Alabama GOP operative Jessica Medeiros Garrison could be a target of a U.S. Senate grilling in the wake of reports about her involvement with a shadowy facial-recognition company that raises constitutional questions about privacy. Garrison is listed as the primary customer contact for Clearview AI, a startup that reportedly has pitched its services to more than 600 law-enforcement agencies.
Garrison, the one-time campaign manager and mistress for former Alabama attorney general Luther Strange, apparently has made her social-media presence go dark following a 1/18/20 New York Times report about disturbing issues surrounding Clearview. In addition to Congressional scrutiny, Clearview faces a class-action lawsuit, along with demands from at least one social-media giant to cease using its online images.
Sen. Edward Markey (D-MA) sent a letter last week to Clearview CEO Hoan Ton-That, asking for information about a number of prickly issues related to facial-recognition. From a report at cnet.com:
Democratic Sen. Edward Markey of Massachusetts issued an open letter Thursday demanding answers from the creator of a controversial facial recognition app used by US law enforcement. The letter to the CEO of Clearview AI, Hoan Ton-That, follows a New York Times investigation into the software company and its app, which can identify people by comparing their photo to a database of pictures scraped from social media and other sites.
In the letter, Markey requests information from Clearview, including a full list of any entities and law enforcement agencies currently using the technology, as well as details on any past security breaches and on Clearview's employee access privileges. Markey also asks if Clearview's technology is able to recognize whether the biometric information uploaded to its systems points to children under the age of 13.
"Any technology with the ability to collect and analyze individuals' biometric information has alarming potential to impinge on the public's civil liberties and privacy," Markey wrote in his letter to Ton-That. "Clearview's product appears to pose particularly chilling privacy risks, and I am deeply concerned that it is capable of fundamentally dismantling Americans' expectation that they can move, assemble, or simply appear in public without being identified."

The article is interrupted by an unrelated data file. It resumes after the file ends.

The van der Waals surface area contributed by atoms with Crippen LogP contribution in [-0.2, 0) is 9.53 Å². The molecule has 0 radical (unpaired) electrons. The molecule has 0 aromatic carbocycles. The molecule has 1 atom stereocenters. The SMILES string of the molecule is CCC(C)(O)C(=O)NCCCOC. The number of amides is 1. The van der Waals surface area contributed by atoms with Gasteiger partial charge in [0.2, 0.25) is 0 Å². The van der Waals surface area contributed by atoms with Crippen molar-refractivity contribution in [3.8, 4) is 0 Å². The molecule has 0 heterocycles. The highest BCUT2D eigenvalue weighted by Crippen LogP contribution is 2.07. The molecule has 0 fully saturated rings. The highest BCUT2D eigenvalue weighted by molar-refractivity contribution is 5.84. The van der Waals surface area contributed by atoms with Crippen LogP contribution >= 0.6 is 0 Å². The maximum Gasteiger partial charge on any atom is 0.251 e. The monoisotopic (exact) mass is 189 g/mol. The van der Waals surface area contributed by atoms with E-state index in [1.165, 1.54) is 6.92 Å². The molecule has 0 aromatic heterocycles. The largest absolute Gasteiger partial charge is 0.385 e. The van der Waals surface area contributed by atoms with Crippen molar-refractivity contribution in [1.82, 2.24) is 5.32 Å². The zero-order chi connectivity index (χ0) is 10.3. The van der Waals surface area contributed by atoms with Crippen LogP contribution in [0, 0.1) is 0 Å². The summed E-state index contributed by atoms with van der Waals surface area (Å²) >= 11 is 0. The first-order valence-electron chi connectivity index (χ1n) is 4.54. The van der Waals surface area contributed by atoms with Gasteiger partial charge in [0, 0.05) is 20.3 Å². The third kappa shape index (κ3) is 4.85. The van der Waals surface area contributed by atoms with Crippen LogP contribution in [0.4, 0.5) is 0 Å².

If Clearview makes a serious attempt to respond to Markey's queries, could the letter wind up on Garrison's desk? Given that she is listed as the company's primary contact with the public, the answer likely is yes. Clearview touts its technology as a way to fight crime, but Markey suggests it could help facilitate crime. From a report at mediapost.com:
Markey also warns that the technology could be “weaponized” in “vast and disturbing” ways.
“Using Clearview's technology, a criminal could easily find out where someone walking down the street lives or works,” he writes. “Widespread use of your technology could facilitate dangerous behavior and could effectively destroy individuals' ability to go about their daily lives anonymously.”
As for other issues now facing Clearview . . .
* Twitter says, "Stop scraping our site for images"
Twitter sent a letter [last] week to the small start-up company, Clearview AI, demanding that it stop taking photos and any other data from the social media website “for any reason” and delete any data that it previously collected, a Twitter spokeswoman said. The cease-and-desist letter, sent [last] Tuesday, accused Clearview of violating Twitter’s policies. . . .
Clearview’s database of photos dwarfs those previously used by law enforcement agencies. Other technology companies capable of building such a tool, like Google, have decided not to because of concerns about the potential for abuse.
* I hear those lawsuits coming, coming 'round the bend . . .
Clearview AI, a start-up that reportedly sells "faceprint" databases to police departments, has been hit with a potential class-action lawsuit.
The company scraped billions of photos from Twitter, Facebook and other companies, used technology to create a faceprint database, then sold that database to police departments across the country, according to an explosive report Sunday in The New York Times.
In a complaint filed Wednesday in federal court in Illinois, state resident David Mutnick accuses Clearview of violating the state's biometric privacy law. That measure, considered one of the strongest in the country, requires companies to obtain consumers' written consent before compiling their faceprints.
Mutnick, who is represented by the Chicago civil rights law firm Loevy and Loevy, is seeking damages and a court order requiring Clearview to not only stop selling the material, but also expunge it.
Mutnick's lawsuit appears to be the first one against Clearview, but it likely won't be the last.
Attorney Jay Edelson, who has brought numerous privacy cases against Silicon Valley businesses, says he also expects to file suit against the company.
“What Clearview is doing is really game changing, in terms of individual autonomy and freedom,” he tells MediaPost. “And it's really scary that a startup -- just a couple of people -- can just change America.”
He adds that his goal would be to obtain a court order shuttering Clearview.
“I do not believe that what they're doing is proper, and we feel very good about being able to explain that to a court,” he says.
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